Annuities Dont Put Your Ira In A Variable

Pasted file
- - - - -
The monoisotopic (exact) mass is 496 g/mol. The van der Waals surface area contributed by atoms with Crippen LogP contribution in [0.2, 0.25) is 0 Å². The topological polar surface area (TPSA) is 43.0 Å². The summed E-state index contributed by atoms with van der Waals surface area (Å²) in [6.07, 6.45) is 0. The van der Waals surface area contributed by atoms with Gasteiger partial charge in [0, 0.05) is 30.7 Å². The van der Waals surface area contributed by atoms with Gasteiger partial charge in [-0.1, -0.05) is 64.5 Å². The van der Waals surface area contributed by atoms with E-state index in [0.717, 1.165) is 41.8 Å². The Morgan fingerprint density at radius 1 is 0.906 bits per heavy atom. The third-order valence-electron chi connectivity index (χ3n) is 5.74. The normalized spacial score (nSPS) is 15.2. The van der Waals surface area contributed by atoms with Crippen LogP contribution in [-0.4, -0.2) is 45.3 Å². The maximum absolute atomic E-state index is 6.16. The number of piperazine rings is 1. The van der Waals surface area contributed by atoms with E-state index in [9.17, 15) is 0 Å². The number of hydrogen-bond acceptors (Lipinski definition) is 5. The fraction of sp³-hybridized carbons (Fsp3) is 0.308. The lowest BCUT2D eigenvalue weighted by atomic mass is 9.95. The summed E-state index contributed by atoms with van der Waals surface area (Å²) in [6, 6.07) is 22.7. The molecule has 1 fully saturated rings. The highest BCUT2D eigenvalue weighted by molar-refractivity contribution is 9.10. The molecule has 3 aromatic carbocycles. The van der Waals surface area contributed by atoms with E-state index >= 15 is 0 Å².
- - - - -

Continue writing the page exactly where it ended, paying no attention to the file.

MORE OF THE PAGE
UnCategorized If you’ve talked to a broker or agent about rolling over your retirement account, there’s a good chance the advisor re.mended you invest in a Variable Annuity. Don’t do it! I believe the only reason a variable annuity is re.mended for an IRA is so the advisor can earn more money. Let me explain. There’s a high probability that if an advisor doesn’t re.mend an Equity-Indexed Annuity for your IRA rollover, a Variable Annuity will be re.mended instead. ‘There are so many advantages to a variable annuity versus a mutual fund’, you’re told. I disagree. It’s advantageous for the advisor, not the investor. In this article, I’ll debunk the two main arguments used in selling variable annuities. First, that you don’t pay a .mission and secondly, the importance of the death benefit guarantee. I’ll explain how you pay dearly for both. One of the main sales ‘hooks’ used in selling a variable annuity is that you don’t have to pay a .mission. That can be very .pelling when .pared to a mutual fund in which you pay the all the .mission up-front. Many advisors will even say that they get .pensated by the insurance .pany, not you. Do you really believe that? Insurance .panies are not charitable organizations. If they are paying the broker, they’ll recoup those costs from you–the costs are just hidden so you don’t think you’re paying a .mission. The second main argument for using a variable annuity for an IRA is the death benefit (not offered with a mutual fund). "That way you’ll never have to worry about your beneficiary getting less than you invested", the thoughtful advisor says. This feature may seem nice, but you end up paying through the nose for it. With all variable annuities there is a Mortality and Risk Expense (M&E) charge. Most variable annuities sold through .mission-based advisors have an M&E charge of 1.45%. This is an annual fee that is charged against the entire value of the account, not the original investment. On a $500,000 investment that amounts to $7,250 the first year. If your account doubles in 10 years, you’d pay $14,500 that year. Note that the M&E charge is in addition to the underlying money management fees charged by the people actually making the investment decisions. Their fees can range from .70% to 1.5%. All told, the fees associated with most variable annuities range from 2-3% per year. That’s a 2-3% hole you start in each year. That’s $10,000-$15,000 each year on a $500,000 investment–and that expense increases as the value of the account increases. Do you really think it costs $10,000-$15,000 a year to cover the cost of the insurance associated with the death benefit? Of course not. The full $500,000 in our example isn’t really being insured, either. They’re only insuring the amount of loss. So if the investment loses 10%, the actual amount of ‘insurance’ is $50,000. Even when the investment is worth more than you paid you continue to be charge M&E. So the death benefit associated with a variable annuity is either the most expensive insurance you’ll ever buy, or it pays for more than insurance. The M&E is where the insurance .pany makes their money. More importantly, the M&E is where the insurance .pany gets paid back the money it paid your advisor in .mission. Here’s proof. The M&E on variable annuities offered by Vanguard (in which no one earns a .mission) is about .60%. That’s over three quarters of a percent less than the 1.45% being paid to the .mission-based advisor. The real reason that you are re.mended a variable annuity for your IRA isn’t that it’s better for you. It’s because it’s better for the advisor. If you invest $500,000 in a .mission-based mutual fund, the advisor’s gross .mission will only be about $10,000. The same investment in a variable annuity would yield gross .mission to the advisor of $30,000-$35,000 or more! If an advisor can earn 3 times more by getting you to invest in a variable annuity instead of a mutual fund, which do you think will be re.mended? About the Author: 相关的主题文章: